Online Program

Clostridium difficile infection among men: Implications for improved infection control policies

Tuesday, November 3, 2015

Benjamin Joseph Becerra, DrPH, MBA, MPH, MS, School of Allied Health Professions, Loma Linda University, Loma Linda, CA
Monideepa Becerra, DrPH, MPH, CHES, Health Science and Human Ecology, California State University, San Bernardino, San Bernardino, CA
Nasia Safdar, MD, PhD, School of Medicine, University of Wisconsin, Madison, Madison, WI
Background: Clostridium difficile infection (CDI) has become a major hospital acquired infection in the United States. While studies have evaluated the burden of CDI among patients with gastrointestinal disorders, few have addressed the prevalence, predictors, and impact of CDI in pneumonia and urinary tract infection (UTI) hospitalizations for men. In this study, we addressed such a gap in the literature.

Methods: The Nationwide Inpatient Sample (2009-2011) was used with 279,072 men hospitalized for pneumonia and 75,600 men hospitalized for UTI. Survey-weighted multivariable regression analyses were conducted to assess the predictors and impact of CDI. 

Results: Prevalence of CDI was noted to 10.7 per 1,000 pneumonia hospitalizations and 13.3 per 1,000 UTI hospitalizations. Patient and hospital characteristics associated with CDI included being 65 years or older, increasing co-morbidities, Medicare as the primary payer, and discharge from urban hospitals. CDI was also associated with higher in-hospital mortality among discharges for pneumonia (adjusted odds ratio [aOR] = 3.2) and UTI (aOR = 4.1). CDI was further associated with over double the length of hospital stay and also increased the total charges by approximately 80% and 60% among pneumonia and UTI discharges, respectively. Men who were aged 65 years and older, were over two times more likely to die from CDI upon being hospitalized for pneumonia or UTI. Similarly, increased length of stay and total charges were noted. The overall in-hospital mortality and healthcare burden (length of stay and charges) were higher among younger men, as compared to those aged 65 years and older.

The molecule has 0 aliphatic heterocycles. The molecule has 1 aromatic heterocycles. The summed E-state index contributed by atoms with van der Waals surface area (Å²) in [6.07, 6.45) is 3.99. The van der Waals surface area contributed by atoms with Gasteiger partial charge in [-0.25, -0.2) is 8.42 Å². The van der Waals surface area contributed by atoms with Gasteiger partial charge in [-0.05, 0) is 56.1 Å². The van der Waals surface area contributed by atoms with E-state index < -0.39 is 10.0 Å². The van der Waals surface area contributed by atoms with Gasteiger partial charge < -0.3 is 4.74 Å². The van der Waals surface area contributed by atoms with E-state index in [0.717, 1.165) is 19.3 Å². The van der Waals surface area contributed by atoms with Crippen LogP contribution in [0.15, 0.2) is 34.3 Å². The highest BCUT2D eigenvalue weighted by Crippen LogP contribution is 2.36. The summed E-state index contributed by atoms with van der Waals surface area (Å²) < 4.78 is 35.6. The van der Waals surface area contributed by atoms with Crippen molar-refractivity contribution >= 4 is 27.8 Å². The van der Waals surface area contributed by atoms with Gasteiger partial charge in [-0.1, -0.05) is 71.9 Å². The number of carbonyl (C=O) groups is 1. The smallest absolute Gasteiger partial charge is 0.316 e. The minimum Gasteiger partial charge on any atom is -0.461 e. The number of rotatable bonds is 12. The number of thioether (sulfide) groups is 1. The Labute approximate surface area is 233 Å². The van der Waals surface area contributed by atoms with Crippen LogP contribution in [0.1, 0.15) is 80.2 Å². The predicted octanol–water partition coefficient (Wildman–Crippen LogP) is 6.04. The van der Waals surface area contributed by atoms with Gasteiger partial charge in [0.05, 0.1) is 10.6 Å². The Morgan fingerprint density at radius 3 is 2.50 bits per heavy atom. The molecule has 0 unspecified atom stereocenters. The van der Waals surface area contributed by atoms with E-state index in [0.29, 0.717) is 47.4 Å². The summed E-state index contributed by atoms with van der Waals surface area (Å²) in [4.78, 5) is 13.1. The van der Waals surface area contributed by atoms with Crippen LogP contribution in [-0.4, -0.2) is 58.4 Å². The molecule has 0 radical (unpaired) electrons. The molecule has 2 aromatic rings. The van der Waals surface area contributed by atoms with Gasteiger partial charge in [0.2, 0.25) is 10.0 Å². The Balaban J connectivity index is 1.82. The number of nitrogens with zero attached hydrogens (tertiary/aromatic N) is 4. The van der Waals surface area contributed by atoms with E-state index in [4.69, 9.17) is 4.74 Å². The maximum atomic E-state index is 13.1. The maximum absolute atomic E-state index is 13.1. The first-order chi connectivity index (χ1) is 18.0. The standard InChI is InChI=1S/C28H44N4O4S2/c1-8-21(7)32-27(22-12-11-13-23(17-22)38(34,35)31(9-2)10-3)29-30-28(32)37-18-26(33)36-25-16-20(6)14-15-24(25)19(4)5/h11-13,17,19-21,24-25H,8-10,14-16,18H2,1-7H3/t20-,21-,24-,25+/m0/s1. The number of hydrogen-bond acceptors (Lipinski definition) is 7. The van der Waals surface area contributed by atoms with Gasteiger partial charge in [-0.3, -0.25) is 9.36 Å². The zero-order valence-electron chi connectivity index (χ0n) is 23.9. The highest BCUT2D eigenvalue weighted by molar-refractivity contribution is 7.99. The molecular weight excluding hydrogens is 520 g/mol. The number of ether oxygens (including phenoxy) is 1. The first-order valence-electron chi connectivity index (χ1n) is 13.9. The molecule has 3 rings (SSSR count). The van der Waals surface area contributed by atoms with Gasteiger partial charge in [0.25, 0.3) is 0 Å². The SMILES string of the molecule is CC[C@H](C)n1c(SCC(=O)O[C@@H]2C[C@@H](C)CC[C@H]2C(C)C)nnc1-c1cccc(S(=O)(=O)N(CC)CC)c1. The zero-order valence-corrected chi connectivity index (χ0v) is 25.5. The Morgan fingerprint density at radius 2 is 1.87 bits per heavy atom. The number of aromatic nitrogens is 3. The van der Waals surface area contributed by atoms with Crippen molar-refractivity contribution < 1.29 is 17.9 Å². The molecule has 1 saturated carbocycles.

Conclusion: CDI occurs frequently in hospitalizations for among men discharged from hospital for pneumonia and UTI, and is associated with increased in-hospital mortality and health resource utilization. Improve hospital policies to mitigate the burden of CDI in these high-risk populations are urgently needed, especially among younger men.

Learning Areas:

Public health or related research

Learning Objectives:
Discuss burden of Clostridium difficile infection among men, by age group. Identify the impact of Clostridium difficile infection on mortality and hospital outcomes for men.

Keyword(s): Epidemiology, Health Care Costs

Presenting author's disclosure statement:

Qualified on the content I am responsible for because: I am a graduate student working on several projects related to big-data usage in addressing health disparities. I have worked on projects related to health service research, including impact of hospital characteristics on patient outcomes, length of stay, and disposition status. I am also a part-time instructor in statistics for various majors, giving me the competency to conduct big data analysis.
Any relevant financial relationships? No

I agree to comply with the American Public Health Association Conflict of Interest and Commercial Support Guidelines, and to disclose to the participants any off-label or experimental uses of a commercial product or service discussed in my presentation.